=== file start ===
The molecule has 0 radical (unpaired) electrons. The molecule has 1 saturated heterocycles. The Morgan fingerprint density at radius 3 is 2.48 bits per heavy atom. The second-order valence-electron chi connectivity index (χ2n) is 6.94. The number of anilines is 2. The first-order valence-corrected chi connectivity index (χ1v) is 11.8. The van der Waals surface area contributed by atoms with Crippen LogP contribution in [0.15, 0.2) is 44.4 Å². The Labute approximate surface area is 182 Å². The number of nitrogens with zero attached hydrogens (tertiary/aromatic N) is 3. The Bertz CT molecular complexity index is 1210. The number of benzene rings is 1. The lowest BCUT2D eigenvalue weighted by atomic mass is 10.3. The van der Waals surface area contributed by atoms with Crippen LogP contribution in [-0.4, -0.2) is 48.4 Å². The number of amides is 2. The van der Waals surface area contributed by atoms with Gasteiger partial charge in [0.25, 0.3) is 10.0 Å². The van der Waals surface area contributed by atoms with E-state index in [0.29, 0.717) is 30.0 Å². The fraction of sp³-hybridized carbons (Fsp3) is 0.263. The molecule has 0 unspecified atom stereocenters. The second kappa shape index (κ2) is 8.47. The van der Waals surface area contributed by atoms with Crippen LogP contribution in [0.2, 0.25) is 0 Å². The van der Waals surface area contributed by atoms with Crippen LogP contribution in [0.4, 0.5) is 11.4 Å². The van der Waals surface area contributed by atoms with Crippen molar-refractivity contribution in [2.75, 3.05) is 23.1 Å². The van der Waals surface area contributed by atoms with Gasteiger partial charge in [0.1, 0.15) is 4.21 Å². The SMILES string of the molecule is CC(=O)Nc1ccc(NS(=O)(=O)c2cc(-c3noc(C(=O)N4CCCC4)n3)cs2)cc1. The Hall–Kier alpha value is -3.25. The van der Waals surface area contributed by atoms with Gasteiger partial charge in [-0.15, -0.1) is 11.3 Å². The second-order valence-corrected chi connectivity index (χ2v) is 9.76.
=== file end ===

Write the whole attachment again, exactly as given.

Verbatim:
The molecule has 0 radical (unpaired) electrons. The molecule has 1 saturated heterocycles. The Morgan fingerprint density at radius 3 is 2.48 bits per heavy atom. The second-order valence-electron chi connectivity index (χ2n) is 6.94. The number of anilines is 2. The first-order valence-corrected chi connectivity index (χ1v) is 11.8. The van der Waals surface area contributed by atoms with Crippen LogP contribution in [0.15, 0.2) is 44.4 Å². The Labute approximate surface area is 182 Å². The number of nitrogens with zero attached hydrogens (tertiary/aromatic N) is 3. The Bertz CT molecular complexity index is 1210. The number of benzene rings is 1. The lowest BCUT2D eigenvalue weighted by atomic mass is 10.3. The van der Waals surface area contributed by atoms with Crippen LogP contribution in [-0.4, -0.2) is 48.4 Å². The number of amides is 2. The van der Waals surface area contributed by atoms with Gasteiger partial charge in [0.25, 0.3) is 10.0 Å². The van der Waals surface area contributed by atoms with E-state index in [0.29, 0.717) is 30.0 Å². The fraction of sp³-hybridized carbons (Fsp3) is 0.263. The molecule has 0 unspecified atom stereocenters. The second kappa shape index (κ2) is 8.47. The van der Waals surface area contributed by atoms with Crippen LogP contribution in [0.2, 0.25) is 0 Å². The van der Waals surface area contributed by atoms with Crippen LogP contribution in [0.4, 0.5) is 11.4 Å². The van der Waals surface area contributed by atoms with Crippen molar-refractivity contribution in [2.75, 3.05) is 23.1 Å². The van der Waals surface area contributed by atoms with Gasteiger partial charge in [0.1, 0.15) is 4.21 Å². The SMILES string of the molecule is CC(=O)Nc1ccc(NS(=O)(=O)c2cc(-c3noc(C(=O)N4CCCC4)n3)cs2)cc1. The Hall–Kier alpha value is -3.25. The van der Waals surface area contributed by atoms with Gasteiger partial charge in [-0.15, -0.1) is 11.3 Å². The second-order valence-corrected chi connectivity index (χ2v) is 9.76.